LAFAYETTE, Ind. (AP) — More than a quarter of Indiana residents regularly volunteered last year to help nonprofit groups carry out their missions, a new study has found.
The Corporation for National and Community Service’s report found that 28.2 percent of Hoosiers — or about 1.37 million people — regularly volunteered during 2013. That ranked Indiana 23rd among other states and Washington, D.C., when it comes to volunteering.
But the study, which is based on monthly surveys of U.S. households by the U.S. Census Bureau, shows that Indiana’s volunteer rate has fallen by 4.3 percent from a decade ago, when the state’s volunteer rate was 31.2 percent.
In addition, it found that 26.8 percent of Hoosiers between ages 16 and 19 volunteered, but that rate fell closer to 20 percent for people aged 20 to 34 before it rose to more than 30 percent for those ages 35 to 64.
Overall, Indiana’s volunteers logged 131.1 million hours — the equivalent of about $2.9 billion — last year.
For nonprofits, volunteers’ time is irreplaceable because it helps them carry out their missions.
“We couldn’t have an affordable housing program without volunteers,” Doug Taylor, executive director of Habitat for Humanity of Lafayette, told the Journal & Courier.
Taylor said the group has built 280 houses in Lafayette and each one takes about 2,500 volunteer hours to complete. But he said that figure doesn’t include volunteer time spent fundraising and selecting families for the program.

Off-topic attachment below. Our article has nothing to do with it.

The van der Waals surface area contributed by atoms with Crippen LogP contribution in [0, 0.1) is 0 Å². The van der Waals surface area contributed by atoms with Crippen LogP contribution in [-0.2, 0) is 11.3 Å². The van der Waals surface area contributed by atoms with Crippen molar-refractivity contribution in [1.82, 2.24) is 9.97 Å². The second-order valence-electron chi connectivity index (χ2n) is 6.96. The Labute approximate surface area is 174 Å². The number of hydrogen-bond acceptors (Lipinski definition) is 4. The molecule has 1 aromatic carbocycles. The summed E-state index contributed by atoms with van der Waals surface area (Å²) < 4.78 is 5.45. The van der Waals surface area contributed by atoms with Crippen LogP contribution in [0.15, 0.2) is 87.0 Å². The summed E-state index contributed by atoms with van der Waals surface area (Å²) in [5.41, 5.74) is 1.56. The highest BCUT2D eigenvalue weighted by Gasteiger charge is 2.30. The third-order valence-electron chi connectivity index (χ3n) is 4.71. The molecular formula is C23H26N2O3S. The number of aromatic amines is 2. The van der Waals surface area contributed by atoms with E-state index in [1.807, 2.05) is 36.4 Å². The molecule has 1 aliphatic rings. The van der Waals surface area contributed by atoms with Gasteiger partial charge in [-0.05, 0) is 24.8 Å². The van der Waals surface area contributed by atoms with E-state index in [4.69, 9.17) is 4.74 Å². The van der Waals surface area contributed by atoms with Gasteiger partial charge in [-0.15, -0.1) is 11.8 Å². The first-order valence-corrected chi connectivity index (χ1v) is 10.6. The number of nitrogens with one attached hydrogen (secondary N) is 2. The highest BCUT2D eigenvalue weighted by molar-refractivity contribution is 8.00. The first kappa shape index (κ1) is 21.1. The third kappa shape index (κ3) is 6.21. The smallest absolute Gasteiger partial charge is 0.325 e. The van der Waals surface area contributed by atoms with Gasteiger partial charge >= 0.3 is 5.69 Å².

Earlier this month, Lafayette retiree George Taylor stood in mud-caked shoes as he helped maneuver trusses to the roof of a Habitat for Humanity house going up in Lafayette. He’s been volunteering twice a week since 2009 to build homes for the group.
“I just felt a need to give back,” Taylor said. “It really makes you feel good to see the family you’re helping. Like when a little kid says, ‘This is my first bedroom.’”
Food Finders Food Bank last year benefited from volunteers who donated more than 33,000 hours, the equivalent of 16 full-time employees, said executive director Katy Bunder.
“It makes a huge difference. We have a staff of 22 people. We couldn’t do it ourselves,” she said.
The new report found that 38.4 percent of Indiana’s volunteers gave their time for religious organizations, 20.6 percent volunteered in the education field, 15.7 percent did so for social service agencies and a 21.1 percent volunteered for health, civic, sports, arts or other fields.